In the Greek Orthodox tradition, Christmas ranks second to Easter, but it is still a very important holiday. For the devout it is preceded by a period of fasting so food, unsurprisingly, plays a major role in the festivities. But more of that later.
In Greece, Santa Klaus or Father Christmas is Agios Vasilios (Saint Basil) – so gifts are opened on his name day, January first.
On Christmas Eve and Christmas Day children go from house to house singing the Kalanda (carols whose name comes from the Roman calendae, the first days of the month) and accompanying themselves on small metal triangles and sometimes harmonicas. They knock on doors asking ‘Na ta poume?’ – ‘Shall we say them?’ They are rewarded with money, sweets and sometimes dried figs and other fruit. Then the householders wish them ‘Kai tou xronou’ – ‘Again next year’. They will do the same on New Year’s Eve and New Year’s Day, but the carols are different.
Of course, the quality of the singing varies a lot. I’ve opened my door to blond little angels with voices to match, tinkling away on their triangles – and, a few minutes later, to hulking, spotty teenagers who expected to be paid for playing the Kalanda on their smartphones!
As far as decorations are concerned, there is the yearly debate of the Christmas tree versus the wooden ship. Changing fashion tends towards one or the other. The modern Christmas tree came to Greece with the country’s first king, Otto of Bavaria, who ascended to the throne in 1833; it did not, however, become popular before the 1940s. Some Greeks still consider it a foreign import, although use of decorated greenery and branches around New Year is recorded as far back as Greek antiquity, and there is evidence that some sort of Christmas tree existed in the Byzantine empire.
The ship, by contrast, is viewed as a quintessential Greek symbol. Greeks have been seafarers for thousands of years and the country is still one of the world’s leading shipping nations. Children on the islands sang – and are still singing – Christmas carols holding illuminated model boats.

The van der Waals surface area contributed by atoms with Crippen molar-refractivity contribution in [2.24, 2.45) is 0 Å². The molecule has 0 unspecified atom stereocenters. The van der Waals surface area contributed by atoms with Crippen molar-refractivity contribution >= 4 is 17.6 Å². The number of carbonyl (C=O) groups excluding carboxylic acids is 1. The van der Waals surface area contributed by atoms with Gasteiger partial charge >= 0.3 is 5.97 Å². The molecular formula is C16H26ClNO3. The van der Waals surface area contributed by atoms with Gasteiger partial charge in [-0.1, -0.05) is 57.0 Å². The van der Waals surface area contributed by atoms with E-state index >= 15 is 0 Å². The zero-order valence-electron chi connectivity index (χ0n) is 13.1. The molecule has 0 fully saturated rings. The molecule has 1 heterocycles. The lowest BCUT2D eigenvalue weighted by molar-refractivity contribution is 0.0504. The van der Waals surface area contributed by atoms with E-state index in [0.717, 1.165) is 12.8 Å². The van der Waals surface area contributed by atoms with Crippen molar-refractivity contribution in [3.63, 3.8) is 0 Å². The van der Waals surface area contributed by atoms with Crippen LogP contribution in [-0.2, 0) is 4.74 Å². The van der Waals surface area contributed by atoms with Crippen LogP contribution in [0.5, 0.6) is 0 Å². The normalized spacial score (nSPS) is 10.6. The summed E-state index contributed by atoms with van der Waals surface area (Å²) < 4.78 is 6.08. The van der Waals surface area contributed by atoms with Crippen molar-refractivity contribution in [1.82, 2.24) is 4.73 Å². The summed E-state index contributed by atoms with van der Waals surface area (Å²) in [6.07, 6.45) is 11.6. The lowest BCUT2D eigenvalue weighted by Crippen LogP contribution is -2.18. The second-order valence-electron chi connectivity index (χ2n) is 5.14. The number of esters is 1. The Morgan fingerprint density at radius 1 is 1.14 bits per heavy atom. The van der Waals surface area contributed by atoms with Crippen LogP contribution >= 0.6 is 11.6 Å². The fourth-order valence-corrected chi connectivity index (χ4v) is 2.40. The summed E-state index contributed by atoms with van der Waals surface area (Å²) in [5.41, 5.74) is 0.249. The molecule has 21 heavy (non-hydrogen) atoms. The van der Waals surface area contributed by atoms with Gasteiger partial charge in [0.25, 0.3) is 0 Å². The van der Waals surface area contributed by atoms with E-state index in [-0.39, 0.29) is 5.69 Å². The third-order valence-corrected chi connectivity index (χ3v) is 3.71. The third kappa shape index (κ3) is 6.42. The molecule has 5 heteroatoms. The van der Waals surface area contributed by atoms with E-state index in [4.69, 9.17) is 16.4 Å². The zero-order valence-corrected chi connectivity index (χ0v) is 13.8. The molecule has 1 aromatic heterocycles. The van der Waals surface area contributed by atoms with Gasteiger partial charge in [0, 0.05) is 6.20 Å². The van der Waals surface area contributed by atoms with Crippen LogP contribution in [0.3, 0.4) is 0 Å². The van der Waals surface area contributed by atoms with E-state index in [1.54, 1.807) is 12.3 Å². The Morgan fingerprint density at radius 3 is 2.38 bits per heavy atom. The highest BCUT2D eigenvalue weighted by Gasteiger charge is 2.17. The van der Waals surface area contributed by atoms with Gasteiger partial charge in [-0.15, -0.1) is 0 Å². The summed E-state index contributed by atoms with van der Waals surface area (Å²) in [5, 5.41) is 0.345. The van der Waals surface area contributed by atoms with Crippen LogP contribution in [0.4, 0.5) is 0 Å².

The Christmas ship is made of paper or wood, decorated with small, colorful lamps and a few, simple ornaments. It is usually placed near the outer door or by the fire with the bow pointing to the interior of the house. There are many symbolic connotations attached to it: love of the sea, welcome to those returning from a voyage or honouring of those away at sea and a token offering for their safe return. With golden objects or coins placed in it, the ship also symbolizes a full load of riches reaching one’s home. However, it also has connotations of partings and absent husbands and fathers, and that perhaps is why the tree has found favor with many.
Some households still display the traditional shallow wooden bowl of water with a sprig of basil wrapped around a wooden cross. Once a day, the cross and basil are dipped into holy water and used to sprinkle each room of the house. This ritual is believed to keep the Kallikantzaroi away from the house. Kallikantzaroi are ugly and malevolent sprites which emerge from underground to bring trouble to families.